Flexible Citizenship By Aihwa Ong

Flexible Citizenship, Ong Response
Saying No to the West

In Flexible Citizenship, Ong discusses the rejection and incorporation of liberalism (e.g. the West) at the same time in Asia. Ong’s discussion follows with Huntington’s prediction that in the future (today), it will be culture that dominates international tensions. But Ong also reminds us that economics will certainly take over discussions either way, as it brings the most tangible consequences. Asian countries reconcile by using liberalization to build competitive economies, and at the same time hold on to an identity that in some ways rejects the West. Ong states that this is an irony- that as globalization takes place, we are one again looking at Oriental societies and civilizations as “rival cultural regimes” (186).

Asian economies reject the idea that the East and West will eventually come together, and rather critiques the West as they use its economic ideologies. Unlike the West, the East needs government intervention- their “nurturing” of the middle class is “essential” to economic competitiveness, while at the same time participating in global capitalism(198).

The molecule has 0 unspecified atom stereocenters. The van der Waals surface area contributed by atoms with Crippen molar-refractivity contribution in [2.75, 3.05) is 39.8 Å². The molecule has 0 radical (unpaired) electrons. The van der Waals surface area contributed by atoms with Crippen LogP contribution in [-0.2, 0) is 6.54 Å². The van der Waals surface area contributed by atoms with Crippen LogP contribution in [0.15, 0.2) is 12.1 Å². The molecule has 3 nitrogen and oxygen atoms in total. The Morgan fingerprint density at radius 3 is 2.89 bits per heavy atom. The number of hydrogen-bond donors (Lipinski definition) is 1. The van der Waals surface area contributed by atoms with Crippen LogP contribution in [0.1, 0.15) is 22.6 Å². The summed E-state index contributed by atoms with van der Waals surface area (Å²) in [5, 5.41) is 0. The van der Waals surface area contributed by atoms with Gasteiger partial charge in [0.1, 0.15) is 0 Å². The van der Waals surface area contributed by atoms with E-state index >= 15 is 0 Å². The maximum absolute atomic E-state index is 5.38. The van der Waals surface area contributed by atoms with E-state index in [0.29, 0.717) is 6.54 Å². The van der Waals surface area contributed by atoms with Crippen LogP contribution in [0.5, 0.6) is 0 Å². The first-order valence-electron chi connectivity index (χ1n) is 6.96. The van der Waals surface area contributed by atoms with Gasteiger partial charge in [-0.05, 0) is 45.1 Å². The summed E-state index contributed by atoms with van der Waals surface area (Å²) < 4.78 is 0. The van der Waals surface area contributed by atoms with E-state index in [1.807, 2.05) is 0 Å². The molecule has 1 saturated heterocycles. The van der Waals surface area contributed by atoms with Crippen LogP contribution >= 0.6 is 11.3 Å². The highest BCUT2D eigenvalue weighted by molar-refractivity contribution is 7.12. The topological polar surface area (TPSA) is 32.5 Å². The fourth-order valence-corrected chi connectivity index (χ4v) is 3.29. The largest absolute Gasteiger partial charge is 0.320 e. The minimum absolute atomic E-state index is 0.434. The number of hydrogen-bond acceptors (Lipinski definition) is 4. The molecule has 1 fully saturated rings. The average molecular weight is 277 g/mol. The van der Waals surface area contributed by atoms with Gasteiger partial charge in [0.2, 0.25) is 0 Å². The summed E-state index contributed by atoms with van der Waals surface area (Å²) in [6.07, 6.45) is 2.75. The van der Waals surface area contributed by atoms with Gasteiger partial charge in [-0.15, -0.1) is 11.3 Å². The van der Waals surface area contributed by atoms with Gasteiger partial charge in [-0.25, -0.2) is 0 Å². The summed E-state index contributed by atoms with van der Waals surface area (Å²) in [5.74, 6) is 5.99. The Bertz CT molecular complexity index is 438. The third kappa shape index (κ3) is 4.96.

This reading reminded me of a paper I read titled Anomaly as a Method: Collecting Chinese Micro-Theories of Transition by Chih-yu Shih (2009) in which he argues that China has embraced capitalist ideas for their progress, but transition remains questionable as they are trying to hold onto their cultural beliefs that are also tied strongly to socialism. I think Ong might agree with this, as he also shows that while the East, like China has used liberal rationalities that has evolved with the West since WWII, they have purposefully (or inevitably?) not completely reached Westernization. Is “sphere of individual liberty” as Huntington emphasizes possible at all in countries like China given its economic history? Will globalization actually lead to countries looking back to their original civilization as a way to identify themselves rather than fully embracing Western norms?

Does globalization then always have to mean modernization, and thus implying Westernization? It would seem that the answer is no, seeing as how many in the East, like Malayans depend on their government’s participation in the market and private sphere while rooting for capitalism. Rather, the East is showing the rest of the world that it is possible to separate Western economic and social ideologies.

(For SOC 309)

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